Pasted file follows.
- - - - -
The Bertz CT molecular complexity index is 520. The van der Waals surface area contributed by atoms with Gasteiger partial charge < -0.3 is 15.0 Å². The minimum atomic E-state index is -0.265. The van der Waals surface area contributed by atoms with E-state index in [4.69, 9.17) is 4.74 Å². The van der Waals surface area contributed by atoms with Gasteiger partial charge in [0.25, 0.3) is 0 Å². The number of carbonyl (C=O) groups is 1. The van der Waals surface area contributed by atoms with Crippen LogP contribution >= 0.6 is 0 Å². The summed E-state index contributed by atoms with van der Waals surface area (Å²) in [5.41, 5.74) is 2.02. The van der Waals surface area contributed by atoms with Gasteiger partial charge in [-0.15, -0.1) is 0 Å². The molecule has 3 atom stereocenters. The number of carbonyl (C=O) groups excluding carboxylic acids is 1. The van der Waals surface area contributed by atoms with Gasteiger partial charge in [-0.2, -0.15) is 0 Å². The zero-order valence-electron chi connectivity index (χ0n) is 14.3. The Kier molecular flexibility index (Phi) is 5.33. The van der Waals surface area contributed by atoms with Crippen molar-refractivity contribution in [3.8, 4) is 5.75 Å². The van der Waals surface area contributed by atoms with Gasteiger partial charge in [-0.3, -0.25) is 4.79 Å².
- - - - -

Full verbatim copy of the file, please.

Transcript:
The Bertz CT molecular complexity index is 520. The van der Waals surface area contributed by atoms with Gasteiger partial charge < -0.3 is 15.0 Å². The minimum atomic E-state index is -0.265. The van der Waals surface area contributed by atoms with E-state index in [4.69, 9.17) is 4.74 Å². The van der Waals surface area contributed by atoms with Gasteiger partial charge in [0.25, 0.3) is 0 Å². The number of carbonyl (C=O) groups is 1. The van der Waals surface area contributed by atoms with Crippen LogP contribution >= 0.6 is 0 Å². The summed E-state index contributed by atoms with van der Waals surface area (Å²) in [5.41, 5.74) is 2.02. The van der Waals surface area contributed by atoms with Gasteiger partial charge in [-0.15, -0.1) is 0 Å². The molecule has 3 atom stereocenters. The number of carbonyl (C=O) groups excluding carboxylic acids is 1. The van der Waals surface area contributed by atoms with Gasteiger partial charge in [-0.2, -0.15) is 0 Å². The zero-order valence-electron chi connectivity index (χ0n) is 14.3. The Kier molecular flexibility index (Phi) is 5.33. The van der Waals surface area contributed by atoms with Crippen molar-refractivity contribution in [3.8, 4) is 5.75 Å². The van der Waals surface area contributed by atoms with Gasteiger partial charge in [-0.3, -0.25) is 4.79 Å².